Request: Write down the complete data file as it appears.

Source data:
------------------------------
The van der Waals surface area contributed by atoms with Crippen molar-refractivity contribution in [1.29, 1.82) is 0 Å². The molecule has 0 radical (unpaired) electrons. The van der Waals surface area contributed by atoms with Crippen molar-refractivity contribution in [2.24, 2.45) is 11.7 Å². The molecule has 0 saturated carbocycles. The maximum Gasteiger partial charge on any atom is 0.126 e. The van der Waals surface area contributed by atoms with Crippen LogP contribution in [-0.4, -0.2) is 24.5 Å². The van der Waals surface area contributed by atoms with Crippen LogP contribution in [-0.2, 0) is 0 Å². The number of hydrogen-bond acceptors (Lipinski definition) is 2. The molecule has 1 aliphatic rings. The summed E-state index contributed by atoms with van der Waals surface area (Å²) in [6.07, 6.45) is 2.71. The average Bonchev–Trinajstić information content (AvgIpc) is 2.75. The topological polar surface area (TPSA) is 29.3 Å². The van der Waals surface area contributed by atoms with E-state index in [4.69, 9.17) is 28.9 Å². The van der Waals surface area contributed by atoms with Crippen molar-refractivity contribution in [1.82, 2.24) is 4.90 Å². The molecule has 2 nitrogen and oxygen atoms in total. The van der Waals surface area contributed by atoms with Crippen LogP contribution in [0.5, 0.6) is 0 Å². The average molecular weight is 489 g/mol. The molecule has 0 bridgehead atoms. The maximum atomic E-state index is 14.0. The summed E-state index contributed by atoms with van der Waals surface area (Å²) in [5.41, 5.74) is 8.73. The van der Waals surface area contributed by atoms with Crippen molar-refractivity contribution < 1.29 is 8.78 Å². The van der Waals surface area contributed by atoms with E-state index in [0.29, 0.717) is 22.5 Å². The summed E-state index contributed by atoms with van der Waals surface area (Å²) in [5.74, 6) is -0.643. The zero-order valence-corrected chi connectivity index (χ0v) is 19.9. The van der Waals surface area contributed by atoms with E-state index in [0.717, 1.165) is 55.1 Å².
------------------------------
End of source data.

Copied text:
The van der Waals surface area contributed by atoms with Crippen molar-refractivity contribution in [1.29, 1.82) is 0 Å². The molecule has 0 radical (unpaired) electrons. The van der Waals surface area contributed by atoms with Crippen molar-refractivity contribution in [2.24, 2.45) is 11.7 Å². The molecule has 0 saturated carbocycles. The maximum Gasteiger partial charge on any atom is 0.126 e. The van der Waals surface area contributed by atoms with Crippen LogP contribution in [-0.4, -0.2) is 24.5 Å². The van der Waals surface area contributed by atoms with Crippen LogP contribution in [-0.2, 0) is 0 Å². The number of hydrogen-bond acceptors (Lipinski definition) is 2. The molecule has 1 aliphatic rings. The summed E-state index contributed by atoms with van der Waals surface area (Å²) in [6.07, 6.45) is 2.71. The average Bonchev–Trinajstić information content (AvgIpc) is 2.75. The topological polar surface area (TPSA) is 29.3 Å². The van der Waals surface area contributed by atoms with E-state index in [4.69, 9.17) is 28.9 Å². The van der Waals surface area contributed by atoms with Crippen molar-refractivity contribution in [1.82, 2.24) is 4.90 Å². The molecule has 2 nitrogen and oxygen atoms in total. The van der Waals surface area contributed by atoms with Crippen LogP contribution in [0.5, 0.6) is 0 Å². The average molecular weight is 489 g/mol. The molecule has 0 bridgehead atoms. The maximum atomic E-state index is 14.0. The summed E-state index contributed by atoms with van der Waals surface area (Å²) in [5.41, 5.74) is 8.73. The van der Waals surface area contributed by atoms with Crippen molar-refractivity contribution < 1.29 is 8.78 Å². The van der Waals surface area contributed by atoms with E-state index in [0.29, 0.717) is 22.5 Å². The summed E-state index contributed by atoms with van der Waals surface area (Å²) in [5.74, 6) is -0.643. The zero-order valence-corrected chi connectivity index (χ0v) is 19.9. The van der Waals surface area contributed by atoms with E-state index in [0.717, 1.165) is 55.1 Å².